Recombination between RNA sequences plays a role in the fast evolution of a few viruses. There has been no report on hepatitis D virus (HDV) recombination. In this study, we analyzed genetic recombination of HDV and its possible impact on evolution and clinical course. The aligned HDV sequences allowed us to construct a phylogenetic tree which supported the notion of distinct lineages of HDV. The tree was also used in the analysis of recombination using partial likelihoods assessed through optimization. Nine segments of the HDV genome with significant levels of genetic recombination were detected. Five segments were in the hypervariable region, and four were in the delta-antigen- coding region. None could be found in the well- conserved autocleavage region that is essential for replication. Recombination occurred both between and within types. The results of this study indicated that the remarkable variation in HDV genomic sequences, particularly in the hypervariable region, among different genotypes may at least partly result from multiple episodes of genetic recombination during evolution. Genetic recombination may play a significant role in increasing genetic diversity. Importantly, a genetic recombination (nt 1082- -1093) occurred in one of the immunogenic domains of hepatitis delta virus antigen recognized by human and woodchuck antibodies (amino acids 174-195). Genetic recombination also occurred at another segment between nt 1517 and 1535, which was close to one of the predicted T-cell epitopes (amino acids 26-41). In longitudinal analysis of HDV genomes at different time points during chronic infection, novel dominant HDV strains with amino acid changes at these epitopes usually emerged after severe hepatitis attacks. In the comparison of HDV clones during or shortly after flare-up of liver disease, K(a)/K(s) ratios of > 1 were frequently found, suggesting Darwinian positive selection. Therefore, recombination in these two segments may play an important role for HDV in the evasion of immunity.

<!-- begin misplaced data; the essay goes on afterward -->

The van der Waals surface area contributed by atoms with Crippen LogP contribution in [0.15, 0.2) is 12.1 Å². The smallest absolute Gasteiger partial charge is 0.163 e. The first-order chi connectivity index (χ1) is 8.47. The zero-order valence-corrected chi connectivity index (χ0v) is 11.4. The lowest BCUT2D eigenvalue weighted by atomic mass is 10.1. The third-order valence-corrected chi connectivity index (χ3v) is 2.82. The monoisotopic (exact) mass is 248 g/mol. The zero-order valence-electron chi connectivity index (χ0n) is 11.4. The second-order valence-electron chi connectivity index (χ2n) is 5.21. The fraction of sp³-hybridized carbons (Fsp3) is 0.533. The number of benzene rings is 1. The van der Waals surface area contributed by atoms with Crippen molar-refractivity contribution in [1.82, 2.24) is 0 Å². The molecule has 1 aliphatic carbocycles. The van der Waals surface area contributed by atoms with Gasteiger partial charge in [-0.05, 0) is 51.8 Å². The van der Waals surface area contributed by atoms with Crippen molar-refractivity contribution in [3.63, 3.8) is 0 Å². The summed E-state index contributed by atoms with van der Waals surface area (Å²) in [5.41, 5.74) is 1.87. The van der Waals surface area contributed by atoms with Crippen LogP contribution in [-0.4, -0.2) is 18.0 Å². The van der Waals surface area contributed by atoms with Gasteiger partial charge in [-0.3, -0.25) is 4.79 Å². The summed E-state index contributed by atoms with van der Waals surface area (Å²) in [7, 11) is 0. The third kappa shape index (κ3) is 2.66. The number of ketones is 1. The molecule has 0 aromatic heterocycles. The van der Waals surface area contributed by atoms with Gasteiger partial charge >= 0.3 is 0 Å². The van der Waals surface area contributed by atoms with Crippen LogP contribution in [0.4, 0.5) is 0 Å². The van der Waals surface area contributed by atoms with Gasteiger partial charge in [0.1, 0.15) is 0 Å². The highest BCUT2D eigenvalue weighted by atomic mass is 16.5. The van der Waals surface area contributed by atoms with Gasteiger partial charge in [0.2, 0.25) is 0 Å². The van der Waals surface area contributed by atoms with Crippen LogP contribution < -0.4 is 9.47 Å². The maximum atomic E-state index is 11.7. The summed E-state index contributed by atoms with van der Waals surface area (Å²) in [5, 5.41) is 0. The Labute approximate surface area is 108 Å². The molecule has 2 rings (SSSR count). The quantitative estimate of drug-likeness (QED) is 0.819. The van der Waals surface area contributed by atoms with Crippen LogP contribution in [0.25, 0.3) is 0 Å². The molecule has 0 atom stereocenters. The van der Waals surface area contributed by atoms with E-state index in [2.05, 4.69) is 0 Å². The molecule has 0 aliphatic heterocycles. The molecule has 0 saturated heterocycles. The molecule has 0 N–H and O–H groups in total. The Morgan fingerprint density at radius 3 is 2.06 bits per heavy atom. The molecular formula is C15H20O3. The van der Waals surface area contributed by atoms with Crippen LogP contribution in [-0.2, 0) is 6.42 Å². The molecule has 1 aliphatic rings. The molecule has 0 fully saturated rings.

|Number of pages||11|
|Journal||Molecular Biology and Evolution|
|Publication status||Published - 1999 Nov|
All Science Journal Classification (ASJC) codes
- Ecology, Evolution, Behavior and Systematics
- Molecular Biology